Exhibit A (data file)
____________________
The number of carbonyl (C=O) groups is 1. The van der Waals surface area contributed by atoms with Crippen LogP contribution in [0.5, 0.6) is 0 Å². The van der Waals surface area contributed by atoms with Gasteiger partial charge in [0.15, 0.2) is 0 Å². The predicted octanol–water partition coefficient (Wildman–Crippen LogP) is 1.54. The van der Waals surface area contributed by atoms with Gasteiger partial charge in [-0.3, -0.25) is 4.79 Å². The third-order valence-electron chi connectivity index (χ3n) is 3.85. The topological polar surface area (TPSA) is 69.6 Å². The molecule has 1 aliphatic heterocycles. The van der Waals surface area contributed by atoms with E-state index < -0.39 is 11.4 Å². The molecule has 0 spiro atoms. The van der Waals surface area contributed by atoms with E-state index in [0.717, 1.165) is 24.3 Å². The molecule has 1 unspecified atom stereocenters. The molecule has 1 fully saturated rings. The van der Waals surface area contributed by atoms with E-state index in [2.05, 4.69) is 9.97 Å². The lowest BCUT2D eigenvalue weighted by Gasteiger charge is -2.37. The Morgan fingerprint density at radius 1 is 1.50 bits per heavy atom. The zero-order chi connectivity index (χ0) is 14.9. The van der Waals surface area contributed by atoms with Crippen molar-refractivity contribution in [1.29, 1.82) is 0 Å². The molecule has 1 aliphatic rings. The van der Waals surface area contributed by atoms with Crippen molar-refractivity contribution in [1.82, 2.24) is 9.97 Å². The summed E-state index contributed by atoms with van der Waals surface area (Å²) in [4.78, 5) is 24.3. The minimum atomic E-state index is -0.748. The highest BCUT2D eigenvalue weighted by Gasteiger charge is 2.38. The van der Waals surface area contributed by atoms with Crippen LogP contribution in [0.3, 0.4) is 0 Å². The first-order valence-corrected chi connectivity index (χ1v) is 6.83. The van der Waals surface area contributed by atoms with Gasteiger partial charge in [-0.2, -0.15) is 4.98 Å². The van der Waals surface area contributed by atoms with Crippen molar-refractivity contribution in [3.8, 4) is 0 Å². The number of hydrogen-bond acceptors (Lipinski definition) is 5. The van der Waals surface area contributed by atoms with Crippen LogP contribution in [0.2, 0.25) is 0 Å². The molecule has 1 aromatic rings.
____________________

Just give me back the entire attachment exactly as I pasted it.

The number of carbonyl (C=O) groups is 1. The van der Waals surface area contributed by atoms with Crippen LogP contribution in [0.5, 0.6) is 0 Å². The van der Waals surface area contributed by atoms with Gasteiger partial charge in [0.15, 0.2) is 0 Å². The predicted octanol–water partition coefficient (Wildman–Crippen LogP) is 1.54. The van der Waals surface area contributed by atoms with Gasteiger partial charge in [-0.3, -0.25) is 4.79 Å². The third-order valence-electron chi connectivity index (χ3n) is 3.85. The topological polar surface area (TPSA) is 69.6 Å². The molecule has 1 aliphatic heterocycles. The van der Waals surface area contributed by atoms with E-state index < -0.39 is 11.4 Å². The molecule has 0 spiro atoms. The van der Waals surface area contributed by atoms with E-state index in [0.717, 1.165) is 24.3 Å². The molecule has 1 unspecified atom stereocenters. The molecule has 1 fully saturated rings. The van der Waals surface area contributed by atoms with E-state index in [2.05, 4.69) is 9.97 Å². The lowest BCUT2D eigenvalue weighted by Gasteiger charge is -2.37. The Morgan fingerprint density at radius 1 is 1.50 bits per heavy atom. The zero-order chi connectivity index (χ0) is 14.9. The van der Waals surface area contributed by atoms with Crippen molar-refractivity contribution in [1.29, 1.82) is 0 Å². The molecule has 1 aliphatic rings. The van der Waals surface area contributed by atoms with Crippen molar-refractivity contribution in [1.82, 2.24) is 9.97 Å². The summed E-state index contributed by atoms with van der Waals surface area (Å²) in [4.78, 5) is 24.3. The minimum atomic E-state index is -0.748. The highest BCUT2D eigenvalue weighted by Gasteiger charge is 2.38. The van der Waals surface area contributed by atoms with Crippen LogP contribution in [0.3, 0.4) is 0 Å². The first-order valence-corrected chi connectivity index (χ1v) is 6.83. The van der Waals surface area contributed by atoms with Gasteiger partial charge in [-0.2, -0.15) is 4.98 Å². The van der Waals surface area contributed by atoms with Crippen molar-refractivity contribution in [3.8, 4) is 0 Å². The number of hydrogen-bond acceptors (Lipinski definition) is 5. The van der Waals surface area contributed by atoms with Crippen LogP contribution in [0.2, 0.25) is 0 Å². The molecule has 1 aromatic rings.